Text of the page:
Working in the film industry is a dream for many. Whether you want to be a screenwriter, an actor, or a director, you have the opportunity to see your name in lights, make a comfortable living, and rub elbows with celebrities. Even those working behind-the-scenes often get to work with famous people and go to high-profile events. Going to film school may help you increase your chances of breaking into this competitive industry. However, you have to keep working after you get your degree by continuing to learn your craft, getting whatever work experience you can and networking with your connections.

Apply for entry-level positions. Some common positions for recent film school graduates include production assistant, runner or personal assistant. Most entry-level jobs entail administrative tasks, such as setting appointments, ordering supplies or even getting coffee. Film company First Light tells The Guardian that these jobs can give newcomers a foot in the door so they can see how all the roles on a film come together and make important contacts for networking. These jobs can be important stepping stones in any career path in the film industry.

Work freelance. As competitive as the film industry is, you may find it difficult to be hired for even an entry-level position. However, you may find more opportunities to work as a freelancer. Paul Kyriazi, who wrote and directed such movies as "The Weapons of Death" and "Omega Cop," recommends showing up to every shoot for which you can work in order to expand your network of contacts and to build your portfolio, both of which can help you get more jobs. You may be able to find freelance job opportunities as a camera man, lighting assistant, script doctor or even an assistant director. Most freelance opportunities will be available on small, independent film sets.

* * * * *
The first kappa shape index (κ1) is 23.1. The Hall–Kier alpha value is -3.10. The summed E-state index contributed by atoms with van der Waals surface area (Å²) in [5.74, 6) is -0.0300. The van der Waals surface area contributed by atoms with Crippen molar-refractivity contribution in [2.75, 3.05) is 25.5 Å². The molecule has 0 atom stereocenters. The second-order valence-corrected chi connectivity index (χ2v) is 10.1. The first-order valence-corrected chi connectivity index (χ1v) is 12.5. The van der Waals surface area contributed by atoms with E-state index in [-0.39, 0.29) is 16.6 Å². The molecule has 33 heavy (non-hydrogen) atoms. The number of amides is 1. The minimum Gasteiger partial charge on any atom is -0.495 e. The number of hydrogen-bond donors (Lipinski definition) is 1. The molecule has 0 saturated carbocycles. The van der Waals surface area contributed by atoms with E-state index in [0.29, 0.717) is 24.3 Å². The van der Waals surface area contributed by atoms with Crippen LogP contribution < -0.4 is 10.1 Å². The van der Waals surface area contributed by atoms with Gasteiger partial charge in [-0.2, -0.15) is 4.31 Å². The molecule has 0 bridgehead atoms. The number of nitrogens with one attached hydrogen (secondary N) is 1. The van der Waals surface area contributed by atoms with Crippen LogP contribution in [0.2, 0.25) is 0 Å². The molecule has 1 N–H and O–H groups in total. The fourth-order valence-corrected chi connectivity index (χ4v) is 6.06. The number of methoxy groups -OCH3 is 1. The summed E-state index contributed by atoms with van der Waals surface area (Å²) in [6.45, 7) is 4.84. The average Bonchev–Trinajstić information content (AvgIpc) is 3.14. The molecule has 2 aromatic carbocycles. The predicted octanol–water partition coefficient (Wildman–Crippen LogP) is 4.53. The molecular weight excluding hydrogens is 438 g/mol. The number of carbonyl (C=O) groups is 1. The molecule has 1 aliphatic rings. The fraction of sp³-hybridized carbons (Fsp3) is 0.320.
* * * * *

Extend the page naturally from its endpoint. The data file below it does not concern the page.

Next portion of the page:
Develop your own projects. The film industry is an entrepreneurial business. Those who take initiative will make their own opportunities. Write a script. Create a short film. Shoot your own documentary. Not only will you gain valuable experience, but you will have a project that you can show prospective employers or investors to get your next gig. If your project is still in development, you may even be able to convince someone to fund it, taking it to the professional level and giving your career a jump start.

Network. Getting work in the film industry relies a great deal on who you know. Nobody posts a "Help Wanted" ad for a director. They put out feelers to agents and producers. They talk to the people they know. Keep in touch with your classmates and professors from film school. The person you sat next to in class might be able to introduce you to his agent or to get you an audition with a casting director he knows. Your professor might be friends with someone who's producing a movie and needs a scriptwriter. Network with the people you work with on freelance jobs, as well. That friendly cameraman might have a tip about a new production that is casting but isn't going to put out an ad. The grip you worked with might be able to get you a job working beside him on his next set. Attend film festivals and meet as many people as you can. Any of these connections could lead to the next important introduction, the next meeting for a project, and maybe even the next job.

Keep reading and studying. Technology is always changing. Trends are always evolving. It is important that you stay up-to-date on what's popular, what methods are being used to create films, and who the important people are in the industry. Read books written by other filmmakers, writers and producers. Read industry magazines, such as Variety and Filmmaker. Log onto industry websites such as Indie Wire or Screen Daily.

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